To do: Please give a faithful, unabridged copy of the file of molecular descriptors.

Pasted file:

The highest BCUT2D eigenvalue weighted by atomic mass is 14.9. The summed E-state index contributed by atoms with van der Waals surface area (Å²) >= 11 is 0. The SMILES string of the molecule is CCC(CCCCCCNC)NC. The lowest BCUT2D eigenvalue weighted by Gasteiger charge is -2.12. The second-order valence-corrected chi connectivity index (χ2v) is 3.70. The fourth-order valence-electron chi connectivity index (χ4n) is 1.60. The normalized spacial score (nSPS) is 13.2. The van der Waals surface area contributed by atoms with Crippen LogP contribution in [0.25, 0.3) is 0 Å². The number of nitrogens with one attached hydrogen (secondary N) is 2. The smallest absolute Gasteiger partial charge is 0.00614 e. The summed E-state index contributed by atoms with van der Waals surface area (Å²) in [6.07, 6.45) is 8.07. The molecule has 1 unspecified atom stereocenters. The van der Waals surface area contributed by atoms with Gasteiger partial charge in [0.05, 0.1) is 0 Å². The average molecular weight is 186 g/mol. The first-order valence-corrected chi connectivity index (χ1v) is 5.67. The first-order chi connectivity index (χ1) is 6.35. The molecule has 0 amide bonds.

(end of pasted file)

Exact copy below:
The highest BCUT2D eigenvalue weighted by atomic mass is 14.9. The summed E-state index contributed by atoms with van der Waals surface area (Å²) >= 11 is 0. The SMILES string of the molecule is CCC(CCCCCCNC)NC. The lowest BCUT2D eigenvalue weighted by Gasteiger charge is -2.12. The second-order valence-corrected chi connectivity index (χ2v) is 3.70. The fourth-order valence-electron chi connectivity index (χ4n) is 1.60. The normalized spacial score (nSPS) is 13.2. The van der Waals surface area contributed by atoms with Crippen LogP contribution in [0.25, 0.3) is 0 Å². The number of nitrogens with one attached hydrogen (secondary N) is 2. The smallest absolute Gasteiger partial charge is 0.00614 e. The summed E-state index contributed by atoms with van der Waals surface area (Å²) in [6.07, 6.45) is 8.07. The molecule has 1 unspecified atom stereocenters. The van der Waals surface area contributed by atoms with Gasteiger partial charge in [0.05, 0.1) is 0 Å². The average molecular weight is 186 g/mol. The first-order valence-corrected chi connectivity index (χ1v) is 5.67. The first-order chi connectivity index (χ1) is 6.35. The molecule has 0 amide bonds.